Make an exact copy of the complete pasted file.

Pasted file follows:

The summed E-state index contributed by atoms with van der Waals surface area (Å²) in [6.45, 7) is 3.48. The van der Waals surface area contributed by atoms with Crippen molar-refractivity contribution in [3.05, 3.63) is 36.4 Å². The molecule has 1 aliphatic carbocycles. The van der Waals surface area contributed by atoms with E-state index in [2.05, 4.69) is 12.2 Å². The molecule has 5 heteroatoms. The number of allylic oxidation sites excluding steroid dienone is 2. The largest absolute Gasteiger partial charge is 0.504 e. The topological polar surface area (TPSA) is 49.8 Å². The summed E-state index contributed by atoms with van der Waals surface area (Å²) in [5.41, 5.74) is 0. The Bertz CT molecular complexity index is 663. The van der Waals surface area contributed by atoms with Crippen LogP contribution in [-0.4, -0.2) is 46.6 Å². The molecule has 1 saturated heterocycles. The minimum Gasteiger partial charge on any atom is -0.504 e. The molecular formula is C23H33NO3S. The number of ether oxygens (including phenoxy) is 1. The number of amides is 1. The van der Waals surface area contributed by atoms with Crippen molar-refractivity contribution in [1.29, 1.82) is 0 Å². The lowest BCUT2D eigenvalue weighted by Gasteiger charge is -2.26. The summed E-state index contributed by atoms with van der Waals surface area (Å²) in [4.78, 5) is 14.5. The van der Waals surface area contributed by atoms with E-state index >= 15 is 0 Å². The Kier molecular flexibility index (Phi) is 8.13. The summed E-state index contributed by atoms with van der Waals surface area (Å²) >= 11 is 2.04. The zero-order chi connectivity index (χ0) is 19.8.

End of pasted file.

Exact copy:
The summed E-state index contributed by atoms with van der Waals surface area (Å²) in [6.45, 7) is 3.48. The van der Waals surface area contributed by atoms with Crippen molar-refractivity contribution in [3.05, 3.63) is 36.4 Å². The molecule has 1 aliphatic carbocycles. The van der Waals surface area contributed by atoms with E-state index in [2.05, 4.69) is 12.2 Å². The molecule has 5 heteroatoms. The number of allylic oxidation sites excluding steroid dienone is 2. The largest absolute Gasteiger partial charge is 0.504 e. The topological polar surface area (TPSA) is 49.8 Å². The summed E-state index contributed by atoms with van der Waals surface area (Å²) in [5.41, 5.74) is 0. The Bertz CT molecular complexity index is 663. The van der Waals surface area contributed by atoms with Crippen LogP contribution in [-0.4, -0.2) is 46.6 Å². The molecule has 1 saturated heterocycles. The minimum Gasteiger partial charge on any atom is -0.504 e. The molecular formula is C23H33NO3S. The number of ether oxygens (including phenoxy) is 1. The number of amides is 1. The van der Waals surface area contributed by atoms with Crippen molar-refractivity contribution in [1.29, 1.82) is 0 Å². The lowest BCUT2D eigenvalue weighted by Gasteiger charge is -2.26. The summed E-state index contributed by atoms with van der Waals surface area (Å²) in [4.78, 5) is 14.5. The van der Waals surface area contributed by atoms with E-state index >= 15 is 0 Å². The Kier molecular flexibility index (Phi) is 8.13. The summed E-state index contributed by atoms with van der Waals surface area (Å²) >= 11 is 2.04. The zero-order chi connectivity index (χ0) is 19.8.